As of this writing, Montreal businessman Steve Maman has been instrumental in rescuing 128 women and young girls from sex slavery under the Islamic State.
Maman, who has six children of his own, told the Times of Israel that the “defining moment” came for him when ISIS broadcast pictures of caged children in orange prisoner jumpsuits being menaced by a man holding a flamethrower. “I said to myself, ‘Steve, you’re going to act.’”
Numbering nearly 3,000, most of them Christians and Yazidis, the women were captured after ISIS took the Iraqi city of Mosul. Since then, they’ve been confined to cages and severely underfed, reports the United Nations High Commission on Human Rights. According to The Liberation of Christian and Yazidi Children in Iraq, Maman’s non-profit organization, which goes by the initials CYCI, these sex slaves are raped up to 40 times every day by ISIS fighters.
The youngest slaves are eight years old.
In order to preserve their market value, the UN says, ISIS has subjected some of these slaves to virginity-restoration surgery up to 20 times. A CYCI video purports to show stills of ISIS officials discussing sex slaves and their prices.
“Today is the day of (female) slaves and we should have our share,” a man in a black keffiyeh says in one still, according to a translation at the bottom of the screen. In a second still, another man – bearded, in a white taqiyah – says, “The price depends. If she has blue eyes, it will be different.”
Maman’s approach to liberating these captives goes with this grain rather than against it: he’s buying their freedom with donors’ money. CYCI has set up a GoFundMe page. So far, it has raised $450,000.
Canon Andrew White, an Anglican priest who formerly served as pastor of St. George’s, Iraq’s largest church, says that ISIS charges between $1,000 and $3,000 for the release of each one. “You have to buy them out. There’s no other way,” he told the Times of Israel in a telephone interview.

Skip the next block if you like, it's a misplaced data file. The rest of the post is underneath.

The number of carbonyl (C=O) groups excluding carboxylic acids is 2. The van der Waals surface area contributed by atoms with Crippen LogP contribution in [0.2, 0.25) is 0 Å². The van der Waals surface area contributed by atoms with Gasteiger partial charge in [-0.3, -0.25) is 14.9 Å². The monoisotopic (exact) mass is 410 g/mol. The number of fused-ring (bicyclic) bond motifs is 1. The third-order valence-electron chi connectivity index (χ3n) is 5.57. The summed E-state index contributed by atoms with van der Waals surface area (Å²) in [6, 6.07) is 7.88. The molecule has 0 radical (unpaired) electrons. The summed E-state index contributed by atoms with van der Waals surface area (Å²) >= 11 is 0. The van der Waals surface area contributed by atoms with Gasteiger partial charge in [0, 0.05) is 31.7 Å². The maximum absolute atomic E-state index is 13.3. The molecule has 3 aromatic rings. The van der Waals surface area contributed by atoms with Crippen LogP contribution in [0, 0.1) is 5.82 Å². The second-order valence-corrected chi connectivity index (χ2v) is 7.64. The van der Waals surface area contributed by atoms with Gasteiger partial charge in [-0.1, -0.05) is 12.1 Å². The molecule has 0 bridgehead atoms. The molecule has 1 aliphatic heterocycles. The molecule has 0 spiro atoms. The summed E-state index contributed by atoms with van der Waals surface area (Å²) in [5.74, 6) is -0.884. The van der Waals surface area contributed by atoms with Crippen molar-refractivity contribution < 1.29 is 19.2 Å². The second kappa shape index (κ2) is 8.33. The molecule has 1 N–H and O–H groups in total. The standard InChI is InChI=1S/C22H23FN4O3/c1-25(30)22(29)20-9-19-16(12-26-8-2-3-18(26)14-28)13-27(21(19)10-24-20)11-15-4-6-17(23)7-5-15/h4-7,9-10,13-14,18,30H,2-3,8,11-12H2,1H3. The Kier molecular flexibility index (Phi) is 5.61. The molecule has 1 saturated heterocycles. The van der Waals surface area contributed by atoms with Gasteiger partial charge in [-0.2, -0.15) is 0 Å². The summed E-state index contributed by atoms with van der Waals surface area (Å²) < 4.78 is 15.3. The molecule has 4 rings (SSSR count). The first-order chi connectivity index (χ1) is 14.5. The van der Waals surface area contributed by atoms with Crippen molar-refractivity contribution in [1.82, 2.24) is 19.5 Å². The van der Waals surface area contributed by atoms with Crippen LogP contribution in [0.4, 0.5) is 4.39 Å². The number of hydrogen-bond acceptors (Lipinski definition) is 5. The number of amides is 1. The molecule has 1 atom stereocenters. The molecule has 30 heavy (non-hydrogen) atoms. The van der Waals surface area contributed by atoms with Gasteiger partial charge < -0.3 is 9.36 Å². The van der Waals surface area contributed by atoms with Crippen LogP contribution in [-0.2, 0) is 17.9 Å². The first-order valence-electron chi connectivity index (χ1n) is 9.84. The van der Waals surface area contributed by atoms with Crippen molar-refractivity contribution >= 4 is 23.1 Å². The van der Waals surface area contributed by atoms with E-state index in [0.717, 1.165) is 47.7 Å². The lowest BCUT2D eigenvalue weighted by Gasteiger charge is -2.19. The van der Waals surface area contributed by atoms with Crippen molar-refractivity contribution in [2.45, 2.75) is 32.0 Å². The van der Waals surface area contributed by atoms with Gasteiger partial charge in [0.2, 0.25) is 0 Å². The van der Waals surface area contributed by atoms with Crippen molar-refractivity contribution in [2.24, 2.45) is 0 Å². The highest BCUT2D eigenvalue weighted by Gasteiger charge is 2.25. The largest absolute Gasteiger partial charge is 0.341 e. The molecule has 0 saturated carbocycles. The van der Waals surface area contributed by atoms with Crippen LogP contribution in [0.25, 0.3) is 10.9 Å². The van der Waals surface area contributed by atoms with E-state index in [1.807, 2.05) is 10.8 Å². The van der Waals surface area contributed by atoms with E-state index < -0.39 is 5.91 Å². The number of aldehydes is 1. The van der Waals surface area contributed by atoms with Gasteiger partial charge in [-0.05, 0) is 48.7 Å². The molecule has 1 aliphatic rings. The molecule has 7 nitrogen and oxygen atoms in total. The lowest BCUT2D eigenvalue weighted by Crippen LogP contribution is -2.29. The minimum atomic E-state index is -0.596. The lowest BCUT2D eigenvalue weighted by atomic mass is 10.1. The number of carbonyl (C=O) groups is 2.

In an interview with the Canadian Broadcasting Corporation, Maman said his organization works through local “teams” who negotiate with captors, including local civilians as well as ISIS fighters. Along with the price of the captives themselves, CYCI covers the logistical expenses of its intermediaries.
Maman said, “We raise the funds…we have the team on the ground which is a trusted team…these people receive the funds that we send to them…they actually have made great connections throughout the last 15 years in the areas of Iraq.”
He added, “I’m focused on saving lives…I’m not focused on the actual logistics of the payments and all the rest.”
Buying sex slaves out of captivity raises certain moral issues – for example, the question of whether ISIS will perceive an incentive to enslave more women and girls in the hope of raising more money. Maman denies that the sums raised through CYCI could contribute to ISIS’s net worth in any appreciable way.
“ISIS is worth today — 4 billion dollars,” he told the CBC. “Do you think that my little meager two or 3,000 dollars per child is going to in any way or form help the power and might that ISIS may attain?”
Once the captives gain their freedom, they are moved to refugee camps in Iraqi Kurdistan, where they receive food, medical care, and – whenever possible – help in reuniting with surviving family members.
A Sephardic Jew born in Morocco, Maman relates the atrocities committed by ISIS to those committed by the Nazis. In an interview with As It Happens host Matt Galloway, he said, “What motivated me is very simple…being Jewish, being part of a people that actually survived the Holocaust…we for six years waited for people to actually answer the call and come and help us.”
Admirers have called him the “Jewish Schindler” – a comparison to Oskar Schindler, the Sudeten German factory owner who saved the lives of more than 1,200 European Jews during the Holocaust. Maman rejects the nickname, insisting, “Schindler is on another planet from me.”
Although CYCI’s drew its initial support from Montreal’s other Sephardic Jews, Maman stresses that it is an interfaith venture, relying on “Jews, Muslims and Christians…fighting tooth and nails to get the word out.”
“Without them,” he told the Times of Israel, “CYCI is worthless.”
Maman isn’t the only Jew stirred by memories of the Nazi terror to intervene on behalf of ISIS’s victims. George Weidenfeld, Baron Weidenfeld, a 95-year-old British publishing tycoon, established the Weidenfeld Safe Havens Fund with the aim of resettling 2,000 displaced Arab Christian families and supporting them for 12 to 18 months. So far, it has moved 150 families to Poland.
“ISIS,” he has said, “is unprecedented in its savagery compared to the more sophisticated Nazis. When it comes to pure lust for horror and sadism, there never was such scum as these people.”
Kelly Amran, a Montreal optician who volunteers her time in producing CYCI’s videos and other promotional materials, told the Times of Israel, “This is the biggest genocide of women and children since the end of World War II…When we say never again, we mean never again; no matter what your religion, what your belief is.”